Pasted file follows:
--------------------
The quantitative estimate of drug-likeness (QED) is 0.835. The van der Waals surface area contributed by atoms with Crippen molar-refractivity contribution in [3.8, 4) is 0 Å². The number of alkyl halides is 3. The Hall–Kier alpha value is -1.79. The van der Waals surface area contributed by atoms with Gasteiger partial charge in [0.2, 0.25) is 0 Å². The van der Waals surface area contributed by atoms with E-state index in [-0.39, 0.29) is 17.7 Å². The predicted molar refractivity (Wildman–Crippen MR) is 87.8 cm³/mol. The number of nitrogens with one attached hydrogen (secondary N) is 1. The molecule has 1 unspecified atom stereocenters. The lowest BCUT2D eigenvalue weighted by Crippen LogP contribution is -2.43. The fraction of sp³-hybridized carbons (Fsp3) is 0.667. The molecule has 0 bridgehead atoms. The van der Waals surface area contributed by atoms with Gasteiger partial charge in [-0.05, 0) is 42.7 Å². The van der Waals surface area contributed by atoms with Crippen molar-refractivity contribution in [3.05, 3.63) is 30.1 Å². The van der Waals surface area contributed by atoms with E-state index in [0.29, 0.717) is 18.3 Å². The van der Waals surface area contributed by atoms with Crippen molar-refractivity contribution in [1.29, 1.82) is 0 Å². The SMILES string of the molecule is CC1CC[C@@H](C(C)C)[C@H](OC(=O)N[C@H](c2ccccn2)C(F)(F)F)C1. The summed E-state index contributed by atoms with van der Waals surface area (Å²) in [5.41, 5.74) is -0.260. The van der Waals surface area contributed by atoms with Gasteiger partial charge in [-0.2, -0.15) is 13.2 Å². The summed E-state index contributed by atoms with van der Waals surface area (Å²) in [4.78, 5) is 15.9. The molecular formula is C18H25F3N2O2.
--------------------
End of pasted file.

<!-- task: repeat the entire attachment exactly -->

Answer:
The quantitative estimate of drug-likeness (QED) is 0.835. The van der Waals surface area contributed by atoms with Crippen molar-refractivity contribution in [3.8, 4) is 0 Å². The number of alkyl halides is 3. The Hall–Kier alpha value is -1.79. The van der Waals surface area contributed by atoms with Gasteiger partial charge in [0.2, 0.25) is 0 Å². The van der Waals surface area contributed by atoms with E-state index in [-0.39, 0.29) is 17.7 Å². The predicted molar refractivity (Wildman–Crippen MR) is 87.8 cm³/mol. The number of nitrogens with one attached hydrogen (secondary N) is 1. The molecule has 1 unspecified atom stereocenters. The lowest BCUT2D eigenvalue weighted by Crippen LogP contribution is -2.43. The fraction of sp³-hybridized carbons (Fsp3) is 0.667. The molecule has 0 bridgehead atoms. The van der Waals surface area contributed by atoms with Gasteiger partial charge in [-0.05, 0) is 42.7 Å². The van der Waals surface area contributed by atoms with Crippen molar-refractivity contribution in [3.05, 3.63) is 30.1 Å². The van der Waals surface area contributed by atoms with E-state index in [0.29, 0.717) is 18.3 Å². The van der Waals surface area contributed by atoms with Crippen molar-refractivity contribution in [1.29, 1.82) is 0 Å². The SMILES string of the molecule is CC1CC[C@@H](C(C)C)[C@H](OC(=O)N[C@H](c2ccccn2)C(F)(F)F)C1. The summed E-state index contributed by atoms with van der Waals surface area (Å²) in [5.41, 5.74) is -0.260. The van der Waals surface area contributed by atoms with Gasteiger partial charge in [-0.2, -0.15) is 13.2 Å². The summed E-state index contributed by atoms with van der Waals surface area (Å²) in [4.78, 5) is 15.9. The molecular formula is C18H25F3N2O2.